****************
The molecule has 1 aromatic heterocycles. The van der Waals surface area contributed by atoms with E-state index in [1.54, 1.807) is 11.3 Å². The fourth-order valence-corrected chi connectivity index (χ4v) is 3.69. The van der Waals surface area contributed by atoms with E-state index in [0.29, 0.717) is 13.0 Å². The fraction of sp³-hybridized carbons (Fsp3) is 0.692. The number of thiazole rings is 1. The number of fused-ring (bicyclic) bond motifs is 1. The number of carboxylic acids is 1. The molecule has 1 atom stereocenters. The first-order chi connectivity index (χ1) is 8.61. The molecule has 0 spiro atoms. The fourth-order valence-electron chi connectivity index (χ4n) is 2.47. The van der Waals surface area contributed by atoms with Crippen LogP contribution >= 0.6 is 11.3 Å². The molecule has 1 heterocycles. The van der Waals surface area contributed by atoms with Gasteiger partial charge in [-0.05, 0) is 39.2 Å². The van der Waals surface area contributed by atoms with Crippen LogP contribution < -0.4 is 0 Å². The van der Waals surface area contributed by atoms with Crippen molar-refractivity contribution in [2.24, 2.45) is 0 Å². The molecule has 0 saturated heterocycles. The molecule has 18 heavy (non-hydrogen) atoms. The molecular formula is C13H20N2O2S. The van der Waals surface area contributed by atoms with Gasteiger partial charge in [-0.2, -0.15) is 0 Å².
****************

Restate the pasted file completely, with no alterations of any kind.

The molecule has 1 aromatic heterocycles. The van der Waals surface area contributed by atoms with E-state index in [1.54, 1.807) is 11.3 Å². The fourth-order valence-corrected chi connectivity index (χ4v) is 3.69. The van der Waals surface area contributed by atoms with E-state index in [0.29, 0.717) is 13.0 Å². The fraction of sp³-hybridized carbons (Fsp3) is 0.692. The number of thiazole rings is 1. The number of fused-ring (bicyclic) bond motifs is 1. The number of carboxylic acids is 1. The molecule has 1 atom stereocenters. The first-order chi connectivity index (χ1) is 8.61. The molecule has 0 spiro atoms. The fourth-order valence-electron chi connectivity index (χ4n) is 2.47. The van der Waals surface area contributed by atoms with Crippen LogP contribution >= 0.6 is 11.3 Å². The molecule has 1 heterocycles. The van der Waals surface area contributed by atoms with Gasteiger partial charge in [-0.05, 0) is 39.2 Å². The van der Waals surface area contributed by atoms with Crippen LogP contribution < -0.4 is 0 Å². The van der Waals surface area contributed by atoms with Crippen molar-refractivity contribution in [2.24, 2.45) is 0 Å². The molecule has 0 saturated heterocycles. The molecule has 18 heavy (non-hydrogen) atoms. The molecular formula is C13H20N2O2S. The van der Waals surface area contributed by atoms with Gasteiger partial charge in [-0.2, -0.15) is 0 Å².